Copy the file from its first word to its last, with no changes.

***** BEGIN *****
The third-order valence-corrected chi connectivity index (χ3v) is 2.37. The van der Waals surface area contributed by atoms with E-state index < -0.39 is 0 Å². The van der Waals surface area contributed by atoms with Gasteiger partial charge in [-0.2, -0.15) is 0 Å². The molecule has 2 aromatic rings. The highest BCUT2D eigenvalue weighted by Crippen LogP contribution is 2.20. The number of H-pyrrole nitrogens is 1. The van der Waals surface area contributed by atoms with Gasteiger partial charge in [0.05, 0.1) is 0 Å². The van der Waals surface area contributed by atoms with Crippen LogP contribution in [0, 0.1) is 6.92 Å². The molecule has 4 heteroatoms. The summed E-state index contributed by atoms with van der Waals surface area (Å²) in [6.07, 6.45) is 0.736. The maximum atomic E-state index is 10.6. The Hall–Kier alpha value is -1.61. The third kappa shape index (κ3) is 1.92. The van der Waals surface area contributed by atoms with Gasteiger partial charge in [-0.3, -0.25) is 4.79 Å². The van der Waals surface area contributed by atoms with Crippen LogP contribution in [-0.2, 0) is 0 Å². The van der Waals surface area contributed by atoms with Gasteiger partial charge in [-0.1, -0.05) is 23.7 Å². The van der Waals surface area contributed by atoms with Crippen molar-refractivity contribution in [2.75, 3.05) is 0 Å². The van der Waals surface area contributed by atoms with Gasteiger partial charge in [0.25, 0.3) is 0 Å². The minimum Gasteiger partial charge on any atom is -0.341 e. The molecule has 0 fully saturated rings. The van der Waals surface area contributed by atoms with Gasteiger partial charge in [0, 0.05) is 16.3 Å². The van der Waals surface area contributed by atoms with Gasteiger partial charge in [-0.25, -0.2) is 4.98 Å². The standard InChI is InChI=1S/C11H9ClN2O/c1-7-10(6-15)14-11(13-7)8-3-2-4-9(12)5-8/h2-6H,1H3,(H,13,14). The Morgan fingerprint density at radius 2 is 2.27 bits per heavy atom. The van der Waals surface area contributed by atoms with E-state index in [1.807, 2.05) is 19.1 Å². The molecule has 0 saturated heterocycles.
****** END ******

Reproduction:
The third-order valence-corrected chi connectivity index (χ3v) is 2.37. The van der Waals surface area contributed by atoms with E-state index < -0.39 is 0 Å². The van der Waals surface area contributed by atoms with Gasteiger partial charge in [-0.2, -0.15) is 0 Å². The molecule has 2 aromatic rings. The highest BCUT2D eigenvalue weighted by Crippen LogP contribution is 2.20. The number of H-pyrrole nitrogens is 1. The van der Waals surface area contributed by atoms with Gasteiger partial charge in [0.05, 0.1) is 0 Å². The van der Waals surface area contributed by atoms with Crippen LogP contribution in [0, 0.1) is 6.92 Å². The molecule has 4 heteroatoms. The summed E-state index contributed by atoms with van der Waals surface area (Å²) in [6.07, 6.45) is 0.736. The maximum atomic E-state index is 10.6. The Hall–Kier alpha value is -1.61. The third kappa shape index (κ3) is 1.92. The van der Waals surface area contributed by atoms with Gasteiger partial charge in [-0.3, -0.25) is 4.79 Å². The van der Waals surface area contributed by atoms with Crippen LogP contribution in [-0.2, 0) is 0 Å². The van der Waals surface area contributed by atoms with Gasteiger partial charge in [-0.1, -0.05) is 23.7 Å². The van der Waals surface area contributed by atoms with Crippen molar-refractivity contribution in [2.75, 3.05) is 0 Å². The van der Waals surface area contributed by atoms with Gasteiger partial charge in [0.25, 0.3) is 0 Å². The minimum Gasteiger partial charge on any atom is -0.341 e. The molecule has 0 fully saturated rings. The van der Waals surface area contributed by atoms with Gasteiger partial charge in [0, 0.05) is 16.3 Å². The van der Waals surface area contributed by atoms with Gasteiger partial charge in [-0.25, -0.2) is 4.98 Å². The standard InChI is InChI=1S/C11H9ClN2O/c1-7-10(6-15)14-11(13-7)8-3-2-4-9(12)5-8/h2-6H,1H3,(H,13,14). The Morgan fingerprint density at radius 2 is 2.27 bits per heavy atom. The van der Waals surface area contributed by atoms with E-state index in [1.807, 2.05) is 19.1 Å². The molecule has 0 saturated heterocycles.